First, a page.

Reference Specs and Motherboard Compatibility
NVIDIA is placing the 7950 GX2 on the top of its product line, marketing it as the new flagship card for their GeForce 7-series of GPUs. This is interesting because while the multi-GPU configuration of the 7950 GX2 card will out perform the previous flagship 7900 GTX in most cases, it won’t in every case. In games that are heavily CPU bound or don’t support multi-GPU rendering modes, the lower clock speeds of the 7950 GX2 will mean it will run slightly slower than the 7900 GTX and more on the line with the 7900 GT.
The 7950 GX2 is of course still based on the same G71 architecture and chip that the 7900 GT and GTX use, so the technology, features, die sizes and all will remain the same.
Let’s take a look at some specifications comparing the top three GeForce GPUs:
The GX2 clock speeds from NVIDIA are referenced at 500 MHz core and 600 MHz memory compared to the 650 MHz core and 800 MHz memory clocks on the 7900 GTX. The 7900 GT falls somewhere in between with a core clock of 450 MHz and a memory clock of 660 MHz. Theoretically then, just by looking at the specifications here, we can guess that the GX2 card should perform nearly the same as two 7900 GT cards in an SLI configuration; it has a slightly faster core clock speed but slightly less memory bandwidth than a single 7900 GT. The 7900 GTX in SLI will definitely outperform the GX2 card in all cases, but the advantage of the 7950 GX2 is that you get SLI in a single dual-slot video card (though NVIDIA doesn’t want us to say that).
The rest of the specifications on this list are a combination of the two physical G71 cores on the GX2 graphics card; everything is doubled up. The only singularity is the RAMDAC, of which there is only a single GPU on the card will actually support video output.
What can you expect to pay for a card with this kind of technology and performance? NVIDIA told us the expected MSRP for these cards was between $599 and $649, but of course their partners and the market will really decide the price for them. However, based on the price of a pair of 7900 GT SLI cards and a single 7900 GTX, the $599 price doesn’t seem out of line (unfortunately). Hopefully, after a couple months, when Quad SLI is ready for the enthusiast market, these cards will come down even further in price.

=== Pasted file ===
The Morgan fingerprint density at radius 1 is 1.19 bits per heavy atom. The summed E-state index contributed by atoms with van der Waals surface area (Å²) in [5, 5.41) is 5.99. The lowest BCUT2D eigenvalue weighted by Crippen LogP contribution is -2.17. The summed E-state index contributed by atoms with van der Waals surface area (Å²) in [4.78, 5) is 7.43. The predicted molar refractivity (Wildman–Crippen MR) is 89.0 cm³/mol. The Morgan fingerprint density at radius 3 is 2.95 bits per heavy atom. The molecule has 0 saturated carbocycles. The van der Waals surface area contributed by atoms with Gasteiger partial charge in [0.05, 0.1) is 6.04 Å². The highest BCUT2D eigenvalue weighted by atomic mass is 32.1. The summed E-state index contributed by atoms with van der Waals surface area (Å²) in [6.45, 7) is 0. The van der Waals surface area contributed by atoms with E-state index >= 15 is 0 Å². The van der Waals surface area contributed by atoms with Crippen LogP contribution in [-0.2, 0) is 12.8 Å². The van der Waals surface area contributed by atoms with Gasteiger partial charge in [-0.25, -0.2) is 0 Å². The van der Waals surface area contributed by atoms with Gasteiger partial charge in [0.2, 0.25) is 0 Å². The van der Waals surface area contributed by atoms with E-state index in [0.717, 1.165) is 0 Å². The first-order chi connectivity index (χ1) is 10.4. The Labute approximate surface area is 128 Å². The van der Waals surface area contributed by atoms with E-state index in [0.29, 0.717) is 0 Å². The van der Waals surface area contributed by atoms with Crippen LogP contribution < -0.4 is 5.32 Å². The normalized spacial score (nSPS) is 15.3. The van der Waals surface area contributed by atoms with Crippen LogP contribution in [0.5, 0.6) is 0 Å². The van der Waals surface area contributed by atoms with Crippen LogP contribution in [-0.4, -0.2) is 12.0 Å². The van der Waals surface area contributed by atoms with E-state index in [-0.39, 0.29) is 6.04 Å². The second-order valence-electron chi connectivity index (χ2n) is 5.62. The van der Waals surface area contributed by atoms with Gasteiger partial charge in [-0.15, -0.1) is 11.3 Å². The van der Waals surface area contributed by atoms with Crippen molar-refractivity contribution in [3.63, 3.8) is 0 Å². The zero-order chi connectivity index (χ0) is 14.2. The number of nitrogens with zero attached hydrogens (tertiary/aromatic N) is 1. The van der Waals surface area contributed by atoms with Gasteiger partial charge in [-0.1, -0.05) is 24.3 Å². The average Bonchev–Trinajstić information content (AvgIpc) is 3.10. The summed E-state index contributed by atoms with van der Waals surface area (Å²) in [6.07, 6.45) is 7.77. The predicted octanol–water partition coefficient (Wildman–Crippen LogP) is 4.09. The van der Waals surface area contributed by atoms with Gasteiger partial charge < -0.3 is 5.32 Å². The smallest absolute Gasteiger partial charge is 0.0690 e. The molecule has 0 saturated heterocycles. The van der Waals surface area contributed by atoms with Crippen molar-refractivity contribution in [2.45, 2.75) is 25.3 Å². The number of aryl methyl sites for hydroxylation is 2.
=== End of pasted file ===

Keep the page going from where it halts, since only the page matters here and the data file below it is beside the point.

In the new 90-series driver from NVIDIA, using the 7950 GX2 graphics card, the user will have the option of enabling multi-GPU rendering or multi-monitor modes on their system. As the name implies, using multi-GPU rendering mode will increase gaming performance but restrict the user to a single monitor, just as is the case with current SLI system configurations. If you would like to run two monitors off of the two DVI connections on the card, you must disable multi-GPU rendering and turn on multi-monitor mode.
One interesting aspect that the GeForce 7950 GX2 graphics card brings to light is that fact that NVIDIA is now offering nearly platform-independent multi-GPU graphics rendering. If you have followed SLI technology since its introduction, then you know that SLI configurations will only work on NVIDIA’s nForce 4 SLI or their new nForce 500 SLI chipsets; no Intel, SiS or ATI chipset-based motherboards can run more than one NVIDIA graphics card in SLI. Now however, the GX2 card has dual-GPUs on a single card that only requires a single x16 PCI Express connection, thus allowing third-party chipset motherboards to use the card. Even boards that don’t have two PCIe x16 slots can support the 7950 GX2.
I said ‘nearly platform-independent’ though because there is one catch: the motherboard has to be able to support the 7950 GX2 and its technical specifications. NVIDIA claims that any board that completely follows the PCI Express specifications should be able to support the 7950 GX2, but that some boards might need a new BIOS to do so. NVIDIA will be keeping a list of the supported motherboards and the appropriate BIOS at http://www.nvidia.com/GX2/ and as of this writing, the list comprised of more than 40 motherboards.
Some of the boards on the list include Intel 925X and 955X based motherboards from Abit and Intel, lots of nForce4 SLI and standard motherboards for both the AMD and Intel platform, as well as the Asus A8R32-MVP motherboard based on the Radeon Xpress 3200 chipset. It is currently the only ATI-based chipset motherboard on the list, but NVIDIA expects more soon. If the list keeps growing and expanding as it has over the past two weeks, then I think we’ll find the GX2 will not have any major compatibility issues.